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‘Desert Museum’ Palo Verde

One of the most popular trees for arid climates is the ‘Desert Museum’ Palo Verde. Once you see one, it’s easy to see why it is present in so many residential, commercial, and community areas.

Its medium-green trunk, feathery foliage, and golden flowers, that appear in late spring, add beauty to any landscape. Another characteristic of this palo verde tree is that is has a moderate to fast rate of growth. The branches lets in enough sunlight so many plants can grow underneath its canopy.

BUT, there is another side to these lovely trees that may dissuade people from growing them and that is wind damage.

Fallen ‘Desert Museum’ Palo Verde trees after a monsoon storm

I’ve heard murmurs from people who don’t want to plant these trees any longer because of their susceptibility to damage from high winds.

However, most of these problems are caused by improper maintenance, poor location, and not selecting the right ‘type’ of Desert Museum palo verde.

Desert Museum Palo Verde tree in my backyard

I have three ‘Desert Museum’ palo verdes around my house. They range in age from 10 to 20 years old. In all that time, I have not lost a single one. Of course, there has been a couple of instances of branch breakage, but the trees recovered nicely. Broken branches is a natural part of life with trees – particularly those native to the desert.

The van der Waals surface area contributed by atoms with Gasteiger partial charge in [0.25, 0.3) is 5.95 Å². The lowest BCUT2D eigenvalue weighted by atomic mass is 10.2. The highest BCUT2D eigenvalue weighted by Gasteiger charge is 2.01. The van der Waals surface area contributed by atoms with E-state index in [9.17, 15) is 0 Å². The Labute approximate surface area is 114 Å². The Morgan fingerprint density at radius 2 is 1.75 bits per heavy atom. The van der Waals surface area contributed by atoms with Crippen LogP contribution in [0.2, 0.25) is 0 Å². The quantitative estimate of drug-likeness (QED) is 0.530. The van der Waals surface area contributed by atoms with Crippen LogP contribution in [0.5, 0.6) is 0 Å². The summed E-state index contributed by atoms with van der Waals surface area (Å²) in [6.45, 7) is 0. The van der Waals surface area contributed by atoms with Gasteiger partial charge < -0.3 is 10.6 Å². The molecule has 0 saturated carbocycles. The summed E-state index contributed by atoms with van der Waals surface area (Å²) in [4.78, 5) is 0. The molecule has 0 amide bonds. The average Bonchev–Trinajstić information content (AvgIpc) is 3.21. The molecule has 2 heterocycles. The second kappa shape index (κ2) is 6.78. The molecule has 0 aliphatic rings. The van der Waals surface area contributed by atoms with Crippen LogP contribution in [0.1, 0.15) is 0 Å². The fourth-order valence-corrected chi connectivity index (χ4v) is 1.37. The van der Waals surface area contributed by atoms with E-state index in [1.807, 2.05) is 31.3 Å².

So, how can you enjoy the beauty of this tree while lessening the danger of wind damage? As a retired certified arborist, I’m here to tell you that there are definitely things you can do.

5 Strategies for Structurally Healthy ‘Desert Museum’ Palo Verdes:

1. Water deeply to a depth of 3 feet. Deep roots are key to the stability of a tree and also decreases the chance of uplifting roots. Apply water toward the outer reaches of the branches where the roots are concentrated. As a tree grows, there roots move outward, so move your drip emitters or hose as needed.

Be sure to plant in an area where there is adequate area for root growth. Parking lot islands and narrow areas don’t allow enough room for roots to anchor the tree.

‘Desert Museum’ palo verde that has grown too rapidly due to excess irrigation

2. Irrigate less frequently avoid your tree growing too fast. This is a big cause of wind damage with palo verde trees. It’s important to remember that they are desert trees and don’t need as much water as other plants in the landscape. But, people often overwater their desert trees, which causes them to grow too quickly. This causes the formation of weak wood because they haven’t had the time to grow strong trunks and branches. In the photo above, notice how thin the multiple trunks are.

Established native desert trees, that have been in the ground for at least 3 years, can follow these general guidelines – water 1 to 2X a month in spring/fall, 2 to 3X a month in summer, and monthly in winter. These guidelines are for our current drought situation but can be modified as needed.

Trees that have been pruned up too high (lion-tailing)

3. Prune your tree correctly. There are examples of awful pruning. One common one is known as ‘lion-tailing’ which is when trees have been over-pruned so the majority of the tree is devoid of branches except for the very top. This pruning deprives the branches of foliage needed to produce energy for the tree and to increase tree strength. It also increases the amount of overhanging branches toward the top making the tree more likely to fall.